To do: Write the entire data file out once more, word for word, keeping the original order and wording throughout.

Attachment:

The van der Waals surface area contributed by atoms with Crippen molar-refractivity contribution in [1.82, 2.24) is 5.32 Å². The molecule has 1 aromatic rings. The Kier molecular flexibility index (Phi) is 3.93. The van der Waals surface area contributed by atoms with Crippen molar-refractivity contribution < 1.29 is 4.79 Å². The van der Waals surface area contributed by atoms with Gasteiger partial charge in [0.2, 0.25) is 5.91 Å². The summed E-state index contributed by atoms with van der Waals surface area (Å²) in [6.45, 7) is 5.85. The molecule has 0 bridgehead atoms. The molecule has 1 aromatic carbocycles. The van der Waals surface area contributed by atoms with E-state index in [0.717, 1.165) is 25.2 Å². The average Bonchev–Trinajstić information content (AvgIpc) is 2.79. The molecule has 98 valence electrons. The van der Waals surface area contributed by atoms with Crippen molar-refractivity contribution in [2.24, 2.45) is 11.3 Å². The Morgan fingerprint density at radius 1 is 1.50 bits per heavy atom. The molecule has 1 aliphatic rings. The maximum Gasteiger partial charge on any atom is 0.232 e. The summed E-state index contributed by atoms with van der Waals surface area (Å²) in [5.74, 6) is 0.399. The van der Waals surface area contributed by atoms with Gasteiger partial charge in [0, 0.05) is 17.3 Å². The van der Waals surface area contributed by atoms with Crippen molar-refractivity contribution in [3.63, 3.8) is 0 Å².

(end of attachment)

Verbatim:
The van der Waals surface area contributed by atoms with Crippen molar-refractivity contribution in [1.82, 2.24) is 5.32 Å². The molecule has 1 aromatic rings. The Kier molecular flexibility index (Phi) is 3.93. The van der Waals surface area contributed by atoms with Crippen molar-refractivity contribution < 1.29 is 4.79 Å². The van der Waals surface area contributed by atoms with Gasteiger partial charge in [0.2, 0.25) is 5.91 Å². The summed E-state index contributed by atoms with van der Waals surface area (Å²) in [6.45, 7) is 5.85. The molecule has 0 bridgehead atoms. The molecule has 1 aromatic carbocycles. The van der Waals surface area contributed by atoms with E-state index in [0.717, 1.165) is 25.2 Å². The average Bonchev–Trinajstić information content (AvgIpc) is 2.79. The molecule has 98 valence electrons. The van der Waals surface area contributed by atoms with Crippen molar-refractivity contribution in [2.24, 2.45) is 11.3 Å². The Morgan fingerprint density at radius 1 is 1.50 bits per heavy atom. The molecule has 1 aliphatic rings. The maximum Gasteiger partial charge on any atom is 0.232 e. The summed E-state index contributed by atoms with van der Waals surface area (Å²) in [5.74, 6) is 0.399. The van der Waals surface area contributed by atoms with Gasteiger partial charge in [0, 0.05) is 17.3 Å². The van der Waals surface area contributed by atoms with Crippen molar-refractivity contribution in [3.63, 3.8) is 0 Å².